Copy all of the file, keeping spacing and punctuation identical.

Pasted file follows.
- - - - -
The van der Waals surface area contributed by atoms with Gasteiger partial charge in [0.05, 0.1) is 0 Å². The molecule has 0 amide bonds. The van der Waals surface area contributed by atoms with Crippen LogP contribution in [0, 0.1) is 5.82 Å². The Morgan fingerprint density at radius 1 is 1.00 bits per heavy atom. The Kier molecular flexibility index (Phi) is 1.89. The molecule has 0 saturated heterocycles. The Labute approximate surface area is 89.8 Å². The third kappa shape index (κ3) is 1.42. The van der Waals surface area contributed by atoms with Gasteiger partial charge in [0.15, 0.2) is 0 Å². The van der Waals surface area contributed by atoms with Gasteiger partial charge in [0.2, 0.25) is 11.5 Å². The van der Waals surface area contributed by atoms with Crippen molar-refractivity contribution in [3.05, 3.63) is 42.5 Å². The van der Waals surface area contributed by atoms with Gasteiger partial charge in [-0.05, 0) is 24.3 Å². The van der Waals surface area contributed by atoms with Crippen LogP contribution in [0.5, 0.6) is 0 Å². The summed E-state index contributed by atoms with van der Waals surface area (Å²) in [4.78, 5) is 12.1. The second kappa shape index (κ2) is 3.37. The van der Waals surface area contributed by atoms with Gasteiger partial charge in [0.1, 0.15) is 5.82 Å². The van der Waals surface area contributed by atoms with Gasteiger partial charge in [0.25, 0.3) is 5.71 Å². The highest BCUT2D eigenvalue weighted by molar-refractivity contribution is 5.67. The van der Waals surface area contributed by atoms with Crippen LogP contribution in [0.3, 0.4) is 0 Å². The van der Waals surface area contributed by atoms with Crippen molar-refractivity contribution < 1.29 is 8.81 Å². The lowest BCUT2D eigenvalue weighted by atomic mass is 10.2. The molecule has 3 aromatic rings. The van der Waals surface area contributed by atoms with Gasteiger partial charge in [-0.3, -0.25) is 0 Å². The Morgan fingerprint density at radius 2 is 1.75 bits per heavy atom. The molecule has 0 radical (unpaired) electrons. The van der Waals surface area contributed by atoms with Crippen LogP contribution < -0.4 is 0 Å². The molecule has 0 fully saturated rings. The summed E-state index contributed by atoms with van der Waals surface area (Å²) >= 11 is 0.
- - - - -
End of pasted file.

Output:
The van der Waals surface area contributed by atoms with Gasteiger partial charge in [0.05, 0.1) is 0 Å². The molecule has 0 amide bonds. The van der Waals surface area contributed by atoms with Crippen LogP contribution in [0, 0.1) is 5.82 Å². The Morgan fingerprint density at radius 1 is 1.00 bits per heavy atom. The Kier molecular flexibility index (Phi) is 1.89. The molecule has 0 saturated heterocycles. The Labute approximate surface area is 89.8 Å². The third kappa shape index (κ3) is 1.42. The van der Waals surface area contributed by atoms with Gasteiger partial charge in [0.15, 0.2) is 0 Å². The van der Waals surface area contributed by atoms with Gasteiger partial charge in [0.2, 0.25) is 11.5 Å². The van der Waals surface area contributed by atoms with Crippen molar-refractivity contribution in [3.05, 3.63) is 42.5 Å². The van der Waals surface area contributed by atoms with Gasteiger partial charge in [-0.05, 0) is 24.3 Å². The van der Waals surface area contributed by atoms with Crippen LogP contribution in [0.5, 0.6) is 0 Å². The summed E-state index contributed by atoms with van der Waals surface area (Å²) in [4.78, 5) is 12.1. The second kappa shape index (κ2) is 3.37. The van der Waals surface area contributed by atoms with Gasteiger partial charge in [0.1, 0.15) is 5.82 Å². The van der Waals surface area contributed by atoms with Gasteiger partial charge in [0.25, 0.3) is 5.71 Å². The highest BCUT2D eigenvalue weighted by molar-refractivity contribution is 5.67. The van der Waals surface area contributed by atoms with Crippen LogP contribution in [0.3, 0.4) is 0 Å². The van der Waals surface area contributed by atoms with Crippen molar-refractivity contribution < 1.29 is 8.81 Å². The lowest BCUT2D eigenvalue weighted by atomic mass is 10.2. The molecule has 3 aromatic rings. The van der Waals surface area contributed by atoms with Gasteiger partial charge in [-0.3, -0.25) is 0 Å². The Morgan fingerprint density at radius 2 is 1.75 bits per heavy atom. The molecule has 0 radical (unpaired) electrons. The van der Waals surface area contributed by atoms with Crippen LogP contribution < -0.4 is 0 Å². The molecule has 0 fully saturated rings. The summed E-state index contributed by atoms with van der Waals surface area (Å²) >= 11 is 0.